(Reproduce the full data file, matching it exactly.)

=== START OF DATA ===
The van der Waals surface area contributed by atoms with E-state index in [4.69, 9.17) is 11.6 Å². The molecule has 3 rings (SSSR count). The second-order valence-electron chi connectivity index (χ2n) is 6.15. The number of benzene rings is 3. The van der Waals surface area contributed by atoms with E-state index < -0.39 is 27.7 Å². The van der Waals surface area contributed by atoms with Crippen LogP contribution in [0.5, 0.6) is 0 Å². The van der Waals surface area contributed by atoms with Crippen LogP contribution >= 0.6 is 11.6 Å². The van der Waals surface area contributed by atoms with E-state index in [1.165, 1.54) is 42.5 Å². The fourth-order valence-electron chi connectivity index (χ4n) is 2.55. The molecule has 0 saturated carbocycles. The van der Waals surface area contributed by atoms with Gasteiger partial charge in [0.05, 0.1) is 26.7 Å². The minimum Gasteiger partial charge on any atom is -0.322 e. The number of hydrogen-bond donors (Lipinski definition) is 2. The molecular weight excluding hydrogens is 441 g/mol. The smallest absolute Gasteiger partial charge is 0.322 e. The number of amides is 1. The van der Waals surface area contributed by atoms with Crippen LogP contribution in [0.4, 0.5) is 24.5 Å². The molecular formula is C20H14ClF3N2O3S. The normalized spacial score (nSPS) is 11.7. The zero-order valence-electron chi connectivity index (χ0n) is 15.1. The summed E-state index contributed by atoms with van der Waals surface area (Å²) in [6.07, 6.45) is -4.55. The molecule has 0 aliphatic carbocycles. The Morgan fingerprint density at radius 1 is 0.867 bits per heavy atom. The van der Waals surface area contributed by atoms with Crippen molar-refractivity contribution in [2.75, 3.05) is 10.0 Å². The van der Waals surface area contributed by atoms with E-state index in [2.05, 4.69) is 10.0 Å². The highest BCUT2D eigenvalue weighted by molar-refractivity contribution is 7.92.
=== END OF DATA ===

The van der Waals surface area contributed by atoms with E-state index in [4.69, 9.17) is 11.6 Å². The molecule has 3 rings (SSSR count). The second-order valence-electron chi connectivity index (χ2n) is 6.15. The number of benzene rings is 3. The van der Waals surface area contributed by atoms with E-state index < -0.39 is 27.7 Å². The van der Waals surface area contributed by atoms with Crippen LogP contribution in [0.5, 0.6) is 0 Å². The van der Waals surface area contributed by atoms with Crippen LogP contribution >= 0.6 is 11.6 Å². The van der Waals surface area contributed by atoms with E-state index in [1.165, 1.54) is 42.5 Å². The fourth-order valence-electron chi connectivity index (χ4n) is 2.55. The molecule has 0 saturated carbocycles. The van der Waals surface area contributed by atoms with Gasteiger partial charge in [0.05, 0.1) is 26.7 Å². The minimum Gasteiger partial charge on any atom is -0.322 e. The number of hydrogen-bond donors (Lipinski definition) is 2. The molecular weight excluding hydrogens is 441 g/mol. The smallest absolute Gasteiger partial charge is 0.322 e. The number of amides is 1. The van der Waals surface area contributed by atoms with Crippen LogP contribution in [0.4, 0.5) is 24.5 Å². The molecular formula is C20H14ClF3N2O3S. The normalized spacial score (nSPS) is 11.7. The zero-order valence-electron chi connectivity index (χ0n) is 15.1. The summed E-state index contributed by atoms with van der Waals surface area (Å²) in [6.07, 6.45) is -4.55. The molecule has 0 aliphatic carbocycles. The Morgan fingerprint density at radius 1 is 0.867 bits per heavy atom. The van der Waals surface area contributed by atoms with Crippen molar-refractivity contribution in [2.75, 3.05) is 10.0 Å². The van der Waals surface area contributed by atoms with E-state index in [2.05, 4.69) is 10.0 Å². The highest BCUT2D eigenvalue weighted by molar-refractivity contribution is 7.92.